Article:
The money behind Herbalife, Mary Kay and others

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Lately, all eyes have been on Herbalife, a $4 billion weight loss and nutritional supplement company that hedge fund manager Bill Ackman has attacked as an alleged "pyramid scheme."

Herbalife (HLF) contests those charges, saying its multilevel marketing strategy is above board. But the headlines have brought this huge industry into the spotlight.

From lipsticks sold by iconic "Avon ladies" to the popular P90X workout system, multilevel marketing companies represent nearly $30 billion in annual U.S. sales and enlist tens of millions of Americans as independent salespeople. Here's a look at how the industry works.

What is multilevel marketing?

Multilevel marketing companies employ a network of independent salespeople who sell products directly to people in their community. These salespeople earn income based on their personal sales, as well as the sales of people they recruit to work for the company.

While critics accuse multilevel marketing companies of being pyramid schemes, the Federal Trade Commission says that a company only qualifies as a pyramid scheme if its salespeople are paid primarily on the basis of recruitment, as opposed to the sale of a retail product or service.

Related: Why Bill Ackman is targeting Herbalife

"While we certainly rely on recruitment to sell our products, the compensation is based not on the recruitment of other people but ultimately on the sales of the product to real people who are using the products," said Joseph Mariano, president of the Direct Selling Association, an industry trade organization that represents roughly 200 direct sales companies, including Herbalife. Nearly all direct sales companies rely on a multilevel model.

How does it work?

When you sign up to be a salesperson for a multilevel marketing company you likely need to purchase some of its products upfront so you'll have inventory to sell.

The company will offer products to you at a wholesale discount and then you sell those products to friends, family members and other customers at a higher retail price. If you convince a customer to become a salesperson, then you will earn income off their sales as well. Same goes for anyone they recruit. And so on. As you and your recruits sell more products, your earning potential grows.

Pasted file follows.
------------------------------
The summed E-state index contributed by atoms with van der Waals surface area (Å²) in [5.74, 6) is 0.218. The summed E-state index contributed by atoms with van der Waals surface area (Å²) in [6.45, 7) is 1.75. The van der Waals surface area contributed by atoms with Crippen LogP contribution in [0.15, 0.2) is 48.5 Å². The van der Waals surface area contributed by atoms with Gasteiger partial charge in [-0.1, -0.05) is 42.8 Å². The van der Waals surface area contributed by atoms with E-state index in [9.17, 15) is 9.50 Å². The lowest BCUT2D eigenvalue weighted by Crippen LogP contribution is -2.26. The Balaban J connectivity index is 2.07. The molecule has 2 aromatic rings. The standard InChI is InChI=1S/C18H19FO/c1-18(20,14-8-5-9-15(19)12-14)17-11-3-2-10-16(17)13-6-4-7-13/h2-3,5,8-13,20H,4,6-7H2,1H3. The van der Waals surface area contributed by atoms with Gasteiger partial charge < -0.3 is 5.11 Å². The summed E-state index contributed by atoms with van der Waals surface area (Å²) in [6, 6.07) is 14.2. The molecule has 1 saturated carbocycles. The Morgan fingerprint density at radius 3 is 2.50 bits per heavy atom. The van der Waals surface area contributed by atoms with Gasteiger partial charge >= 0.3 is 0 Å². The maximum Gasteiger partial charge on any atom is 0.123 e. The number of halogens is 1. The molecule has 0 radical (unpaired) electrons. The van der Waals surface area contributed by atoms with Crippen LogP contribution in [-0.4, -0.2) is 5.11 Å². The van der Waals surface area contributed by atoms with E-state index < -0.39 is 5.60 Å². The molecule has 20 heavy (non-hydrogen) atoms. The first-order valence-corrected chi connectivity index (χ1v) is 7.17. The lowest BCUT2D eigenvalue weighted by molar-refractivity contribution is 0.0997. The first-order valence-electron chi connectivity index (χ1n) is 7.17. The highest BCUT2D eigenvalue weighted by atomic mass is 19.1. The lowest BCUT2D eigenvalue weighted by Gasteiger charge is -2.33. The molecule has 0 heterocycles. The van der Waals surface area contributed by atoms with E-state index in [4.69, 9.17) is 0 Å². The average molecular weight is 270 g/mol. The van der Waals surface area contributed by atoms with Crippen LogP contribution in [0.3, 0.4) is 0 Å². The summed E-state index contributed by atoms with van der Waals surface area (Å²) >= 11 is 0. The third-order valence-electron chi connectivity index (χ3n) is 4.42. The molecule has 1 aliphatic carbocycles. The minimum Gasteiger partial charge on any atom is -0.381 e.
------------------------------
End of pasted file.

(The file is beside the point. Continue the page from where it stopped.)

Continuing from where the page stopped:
Top sellers are often rewarded with additional incentives — from free company cars (think Mary Kay's pink Cadillacs) to all-expense paid corporate trips.

However, there are a lot of out-of-pocket expenses that can quickly add up. Besides purchasing the inventory, there are registration fees, welcome kits, training seminars, marketing materials and product parties.

In order to sell phone service for ACN, for example, sellers must pony up a $499 application fee. To become a Mary Kay beauty consultant, you have to buy a $100 starter kit.

And most companies have a laundry list of requirements, including sales quotas of hundreds or thousands of dollars a month, that must be met to stay an "active" seller and to qualify for coveted commission checks.

Who are the salespeople?

In 2011, roughly 15.6 million Americans worked as salespeople for multilevel marketing companies, according to the Direct Selling Association.

In the past, the typical direct seller was a middle-aged woman, and the DSA's data still backs that up. But things are starting to change.

Ackman: Herbalife goes after the poor
Ackman: Herbalife goes after the poor

While a vast majority of salespeople -- 78% -- are still women (many companies like Avon and Mary Kay target women almost exclusively), the percentage of men who are entering the business is growing. In 2011, about 22% of salespeople were men compared with 14% in 2008.

And the ages of sellers are starting to skew younger as well, according to the DSA.